• Justin Samuels says:

          I think its not a priority for most people in the city. Generally speaking, most people take cabs to the airport. If you have a lot of luggage, public transportation would be a NIGHTMARE. And I doubt most people from Harlem go to LaGuardia on a regular basis, and those who travel often can just use cab services.

          • AG says:

            That’s the same argument that stopped this SBS – since the majority of the neighborhood won’t use it then don’t do it. That’s poor planning.

            Most ppl take cabs because it was always the most convenient option. Undoubtedly vacationers with a lot of bags wouldn’t use public transportation… but workers and ppl taking short trips do.

            26 million passengers used La Guardia last year (which doesn’t include the thousands of workers who go there everyday – some undoubtedly from Harlem). If many had options they wouldn’t take cars (whether cabs or otherwise) if they didn’t HAVE to. If NYC didn’t have the subway it wouldn’t be what we see today. Ppl use the subway because it’s there.

            Yankee Stadium has garages going backrupt because ppl rather to use mass transit than drive to the stadium. More ppl go to La Guardia everyday than go to Yankee Games.

            AirTrain to JFK and Newark have double digit percentage growth every year for a reason. Once ppl have an option that’s viable they will use it – even when not perfect.

            • Alon Levy says:

              As of 2011, annual ridership on the AirTrain JFK was 5.5 million (link). This is 15,000 per day, which means that in 2010 dollars the cost of the project was $150,000 per daily rider. The 7 extension will need just 15,000 daily riders at Hudson Yards to beat that, and the traffic projections for SAS Phase 1 have the project at $23,000 per daily rider.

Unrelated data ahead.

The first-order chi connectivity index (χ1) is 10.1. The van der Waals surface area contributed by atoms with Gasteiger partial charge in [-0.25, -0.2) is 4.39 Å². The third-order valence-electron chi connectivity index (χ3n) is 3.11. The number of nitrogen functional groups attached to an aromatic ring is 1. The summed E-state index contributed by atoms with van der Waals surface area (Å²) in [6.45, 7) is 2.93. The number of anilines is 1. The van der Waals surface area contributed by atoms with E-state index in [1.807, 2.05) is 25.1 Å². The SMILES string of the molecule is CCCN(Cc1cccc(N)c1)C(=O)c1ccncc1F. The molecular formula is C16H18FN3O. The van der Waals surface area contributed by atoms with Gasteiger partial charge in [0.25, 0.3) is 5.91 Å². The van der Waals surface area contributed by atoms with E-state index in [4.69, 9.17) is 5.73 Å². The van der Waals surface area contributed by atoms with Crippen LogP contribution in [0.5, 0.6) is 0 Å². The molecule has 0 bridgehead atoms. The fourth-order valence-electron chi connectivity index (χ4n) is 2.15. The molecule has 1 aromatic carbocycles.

Independently of all equity concerns, dedicated airport connectors are a shitty investment.

              • AG says:

                just because Hudson Yards and projections for the SBS will be higher doesn’t mean they (airport connectors) are a waste of money. If existing rail went their directly and ppl didn’t have to pay an extra $5 for AirTrain JFK/Newark – the ridership would be even higher. The fact that both keep growing every year – in spite of the extra $5 – shows that demand is continuing to increase. If they do extend PATH directly to to Newark as they are studying – I’m sure that will do even better “pound for pound” since it would be a one seat ride and one fare.

                in any event – my original comment was to the person who said he doesn’t care if the bus goes to LaGuardia.

    • AG says:

      well for one thing that route is not meant to serve ppl who can access the N… it’s meant to serve ppl points north – including the Bronx and even southern Westchester

      • SEAN says:

        Huh, southern Westchester?

        • AG says:

          yeah – like Yonkers and Mt. Vernon who have transit options to 125th St. – they don’t own a car and don’t have the $50 to pay a cab to go to LaGuardia.

          • Alon Levy says:

            For Yonkers and Mount Vernon, ESA is going to be a great help in accessing JFK. If Penn Station had through-running then Yonkers might even have had a one-seat ride through Penn Station by now.

            • AG says:

              very true (they are planning to run the Hudson Line to Penn once ESA opens up)…. and it will also allow better access to Newark Airport from Penn… which still leaves LaGuardia as the left out one. She’s older and smaller – but she needs some love too.